The India Laos Trade Summit was held in New Delhi with the participation of the Ambassador of Laos to India. His Excellency Bounneme Chouanghom, presented the opportunities in the country and thanked the Indian Government for supporting ITEC programs for Indian Students.
He placed a thrust on the engagement of Indian companies in building infrastructure in Laos and invited various Indian companies to participate in the upcoming delegation to Laos. He appreciated the role of the India ASEAN Trade Council Trade Commissioners.
Council Trade Commissioners have an important part to play in the international relations of many states, particularly smaller states who are unable to afford the costs associated with establishing conventional diplomatic and consular missions. While Trade Commissioners cannot replace traditional diplomats, they can facilitate multiple deep engagements with political bodies, commercial organizations, nationals located abroad, and local state governments of states. Their engagements can take place on different levels, including political, commercial, and cultural. However, to best perform their role they need not only an understanding of the underlying legal aspects governing their role, but also practical skills to fulfill their duties and responsibilities.
Council Trade Commissioners are highly regarded and respected members of a community and part of the elite diplomatic groups. They come with privileges, influence, and perks. They fly flags on their offices, have access to industry and commercial officers at the governments, pass through the fast lane at immigration, and have their homes and offices as a representation of trade offices of various countries that are looking at building bilateral trade opportunities. They are recognized by international agencies for promoting trade and enjoy the same privileges as Ambassadors and other diplomatic officials.
Trade Commissioners are recognized in international law and theoretically enjoy the privileges. They are often locals appointed in cities too insignificant for professional consulates. Most work without pay and in an honorary capacity. They host Ambassadors and other ministers in their cities. Their numbers have been growing steadily in recent years, to more than 20,000 worldwide. Many represent small or fast-growing countries.
World travel is one reason for their growing ubiquity. Tourists range ever farther afield. When they fall ill or have run-ins with the law, embassies in national capitals are often too far away to provide assistance. New trade routes also generate demand for Trade Commissioners. Small African countries now do business with firms in provincial Indian cities.
Councils like the India Africa Trade Council, Latin American Federation, India ASEAN Trade Council, and India Pacific Islands Council appoint their Trade Commissioners based on age, experience, political and business connections, integrity, political views, and charisma. There is no election to win. Appointment as a Trade Commissioner depends largely on an individual being able to make an impression with politicians and government officials of a foreign country.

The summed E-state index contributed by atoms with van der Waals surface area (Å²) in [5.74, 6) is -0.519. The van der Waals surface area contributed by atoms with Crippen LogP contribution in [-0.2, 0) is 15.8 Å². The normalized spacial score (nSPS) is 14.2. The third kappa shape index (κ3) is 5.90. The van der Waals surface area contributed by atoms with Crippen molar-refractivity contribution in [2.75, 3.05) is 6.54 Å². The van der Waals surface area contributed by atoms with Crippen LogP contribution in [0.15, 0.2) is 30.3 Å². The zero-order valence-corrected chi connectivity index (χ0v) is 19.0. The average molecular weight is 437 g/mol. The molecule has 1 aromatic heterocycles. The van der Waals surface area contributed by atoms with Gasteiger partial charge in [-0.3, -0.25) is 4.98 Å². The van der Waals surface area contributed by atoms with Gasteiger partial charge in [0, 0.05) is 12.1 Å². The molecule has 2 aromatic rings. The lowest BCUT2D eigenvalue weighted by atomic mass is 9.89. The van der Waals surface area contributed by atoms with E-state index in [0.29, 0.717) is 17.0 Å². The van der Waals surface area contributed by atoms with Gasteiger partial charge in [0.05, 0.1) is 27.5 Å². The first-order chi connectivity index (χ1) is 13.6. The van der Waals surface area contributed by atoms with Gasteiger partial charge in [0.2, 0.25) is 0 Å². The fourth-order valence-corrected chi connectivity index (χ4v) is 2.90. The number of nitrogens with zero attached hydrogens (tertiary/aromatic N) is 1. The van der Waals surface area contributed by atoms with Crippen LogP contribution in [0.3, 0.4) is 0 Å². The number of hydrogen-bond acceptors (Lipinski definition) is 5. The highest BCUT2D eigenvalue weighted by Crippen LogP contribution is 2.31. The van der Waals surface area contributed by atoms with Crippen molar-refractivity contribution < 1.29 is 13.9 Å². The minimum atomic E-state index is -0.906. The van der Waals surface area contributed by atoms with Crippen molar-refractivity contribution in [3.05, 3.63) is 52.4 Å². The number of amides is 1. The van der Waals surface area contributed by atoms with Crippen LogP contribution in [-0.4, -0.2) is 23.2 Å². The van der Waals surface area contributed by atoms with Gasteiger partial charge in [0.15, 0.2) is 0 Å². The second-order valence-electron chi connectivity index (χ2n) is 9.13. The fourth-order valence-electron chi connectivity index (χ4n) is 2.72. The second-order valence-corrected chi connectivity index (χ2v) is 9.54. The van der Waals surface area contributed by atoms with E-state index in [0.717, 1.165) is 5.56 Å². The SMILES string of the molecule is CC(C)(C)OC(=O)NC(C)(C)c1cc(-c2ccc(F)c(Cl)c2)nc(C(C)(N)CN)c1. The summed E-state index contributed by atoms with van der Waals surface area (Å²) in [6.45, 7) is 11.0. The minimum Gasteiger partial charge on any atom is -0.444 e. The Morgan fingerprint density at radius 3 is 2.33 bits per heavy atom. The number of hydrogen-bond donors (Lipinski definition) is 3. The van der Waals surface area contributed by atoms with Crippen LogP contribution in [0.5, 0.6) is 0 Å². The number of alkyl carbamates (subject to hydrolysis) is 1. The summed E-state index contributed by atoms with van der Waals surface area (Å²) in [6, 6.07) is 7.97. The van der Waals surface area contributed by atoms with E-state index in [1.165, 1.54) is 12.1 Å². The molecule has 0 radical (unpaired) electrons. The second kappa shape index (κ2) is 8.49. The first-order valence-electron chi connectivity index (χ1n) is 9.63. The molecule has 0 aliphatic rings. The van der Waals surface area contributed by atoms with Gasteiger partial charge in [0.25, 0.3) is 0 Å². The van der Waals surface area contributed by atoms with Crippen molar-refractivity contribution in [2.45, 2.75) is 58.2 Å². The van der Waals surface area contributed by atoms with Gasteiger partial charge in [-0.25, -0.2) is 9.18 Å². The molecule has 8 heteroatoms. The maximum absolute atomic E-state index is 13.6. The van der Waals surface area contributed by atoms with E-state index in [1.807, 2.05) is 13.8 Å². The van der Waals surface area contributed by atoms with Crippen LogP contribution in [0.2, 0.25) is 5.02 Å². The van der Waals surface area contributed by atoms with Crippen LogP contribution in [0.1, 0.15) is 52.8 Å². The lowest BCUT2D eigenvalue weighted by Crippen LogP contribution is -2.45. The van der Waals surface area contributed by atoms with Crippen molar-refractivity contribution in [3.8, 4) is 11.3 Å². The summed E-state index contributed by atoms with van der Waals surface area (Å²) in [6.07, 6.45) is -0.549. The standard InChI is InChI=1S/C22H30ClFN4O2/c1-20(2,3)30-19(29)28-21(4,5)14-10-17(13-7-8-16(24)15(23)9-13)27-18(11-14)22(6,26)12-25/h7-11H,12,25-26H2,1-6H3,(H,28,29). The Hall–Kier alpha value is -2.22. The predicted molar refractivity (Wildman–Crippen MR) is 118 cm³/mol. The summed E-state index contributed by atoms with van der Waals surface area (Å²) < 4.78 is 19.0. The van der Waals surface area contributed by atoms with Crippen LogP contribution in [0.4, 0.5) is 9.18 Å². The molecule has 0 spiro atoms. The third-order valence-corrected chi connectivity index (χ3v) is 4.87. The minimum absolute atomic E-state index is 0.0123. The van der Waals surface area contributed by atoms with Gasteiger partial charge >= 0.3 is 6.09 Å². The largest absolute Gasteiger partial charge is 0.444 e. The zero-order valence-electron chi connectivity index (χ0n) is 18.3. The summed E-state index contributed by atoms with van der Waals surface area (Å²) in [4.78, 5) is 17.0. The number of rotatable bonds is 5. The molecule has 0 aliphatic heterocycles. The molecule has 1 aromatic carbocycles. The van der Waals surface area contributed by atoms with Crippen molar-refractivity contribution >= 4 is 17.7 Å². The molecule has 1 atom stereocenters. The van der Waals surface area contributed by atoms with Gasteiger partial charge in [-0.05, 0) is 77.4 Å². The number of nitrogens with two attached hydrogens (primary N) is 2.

Trade Commissioners like Dr Radhakrishna have led many successful business delegations to Namibia and had the honour of being hosted by the Prime Minister of Namibia. Dr J Shrenik Nahar from Chennai has been very successful in forging business opportunities between India and Tanzania in various trades like coffee, cashews, pharmaceuticals, and aerospace collaboration. Rajendra Kumar Jain has been successfully working on supplying vehicles from Ashok Leyland to Zimbabwe and is working on other supplies to the African nation. The delegation led by Mr Jain was hosted by the Minister of Trade in Zimbabwe. Most of the Indian Embassies host the delegates headed by the Trade Commissioners. In 2021, Mr Timmy Mehta from Mumbai led the delegation to Kyrgyzstan who was welcomed by most of the ministries in Bishkek. There are various other Trade Commissioners who are working on building India’s relations with the foreign nations and delegations are in the pipeline to various South American and African nations.
One myth that should be dispersed immediately is that Trade Commissioner titles are not sold on the internet. To become a trade Commissioner, one must work with a diplomatic consultant or have a very strong international political network of their own. The consultant needs to know and understand the individual’s situation and intentions to connect them with the best suitable option. A great deal depends on where the person lives. It is difficult to become a Trade Commissioner in New York or Geneva since almost every country has representation in those cities. However, it is easier to get an appointment if one lives in large cities of big countries such as Houston, Miami, Toronto, Manchester, Mumbai, Chennai, or capitals of small countries such as Bratislava, Lisbon, San Jose, Bangalore. Interested candidates need to submit a CV and an essay with their application. The status, education, professional, scientific, or business accomplishments make a difference too. Most importantly, the sending country needs to see that the individual is the right person for the profile.